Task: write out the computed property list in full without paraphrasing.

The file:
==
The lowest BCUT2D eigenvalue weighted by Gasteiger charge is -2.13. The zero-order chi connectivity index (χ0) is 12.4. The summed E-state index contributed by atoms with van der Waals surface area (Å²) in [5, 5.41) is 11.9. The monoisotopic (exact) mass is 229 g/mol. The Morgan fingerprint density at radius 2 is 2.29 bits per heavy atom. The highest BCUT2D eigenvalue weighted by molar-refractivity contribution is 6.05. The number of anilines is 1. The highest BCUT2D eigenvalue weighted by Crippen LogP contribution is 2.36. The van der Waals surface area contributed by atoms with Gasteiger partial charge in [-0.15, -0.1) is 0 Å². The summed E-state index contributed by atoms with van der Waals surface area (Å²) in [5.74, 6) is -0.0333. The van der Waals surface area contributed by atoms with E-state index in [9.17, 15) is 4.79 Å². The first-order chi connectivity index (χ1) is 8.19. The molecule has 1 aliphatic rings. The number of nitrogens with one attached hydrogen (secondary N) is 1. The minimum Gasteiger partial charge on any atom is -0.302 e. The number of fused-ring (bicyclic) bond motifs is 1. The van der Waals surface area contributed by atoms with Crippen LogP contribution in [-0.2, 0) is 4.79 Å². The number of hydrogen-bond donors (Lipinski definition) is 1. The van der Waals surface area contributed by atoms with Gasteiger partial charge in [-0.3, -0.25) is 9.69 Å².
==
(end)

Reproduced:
The lowest BCUT2D eigenvalue weighted by Gasteiger charge is -2.13. The zero-order chi connectivity index (χ0) is 12.4. The summed E-state index contributed by atoms with van der Waals surface area (Å²) in [5, 5.41) is 11.9. The monoisotopic (exact) mass is 229 g/mol. The Morgan fingerprint density at radius 2 is 2.29 bits per heavy atom. The highest BCUT2D eigenvalue weighted by molar-refractivity contribution is 6.05. The number of anilines is 1. The highest BCUT2D eigenvalue weighted by Crippen LogP contribution is 2.36. The van der Waals surface area contributed by atoms with Gasteiger partial charge in [-0.15, -0.1) is 0 Å². The summed E-state index contributed by atoms with van der Waals surface area (Å²) in [5.74, 6) is -0.0333. The van der Waals surface area contributed by atoms with E-state index in [9.17, 15) is 4.79 Å². The first-order chi connectivity index (χ1) is 8.19. The molecule has 1 aliphatic rings. The number of nitrogens with one attached hydrogen (secondary N) is 1. The minimum Gasteiger partial charge on any atom is -0.302 e. The number of fused-ring (bicyclic) bond motifs is 1. The van der Waals surface area contributed by atoms with Crippen LogP contribution in [-0.2, 0) is 4.79 Å². The number of hydrogen-bond donors (Lipinski definition) is 1. The van der Waals surface area contributed by atoms with Gasteiger partial charge in [-0.3, -0.25) is 9.69 Å².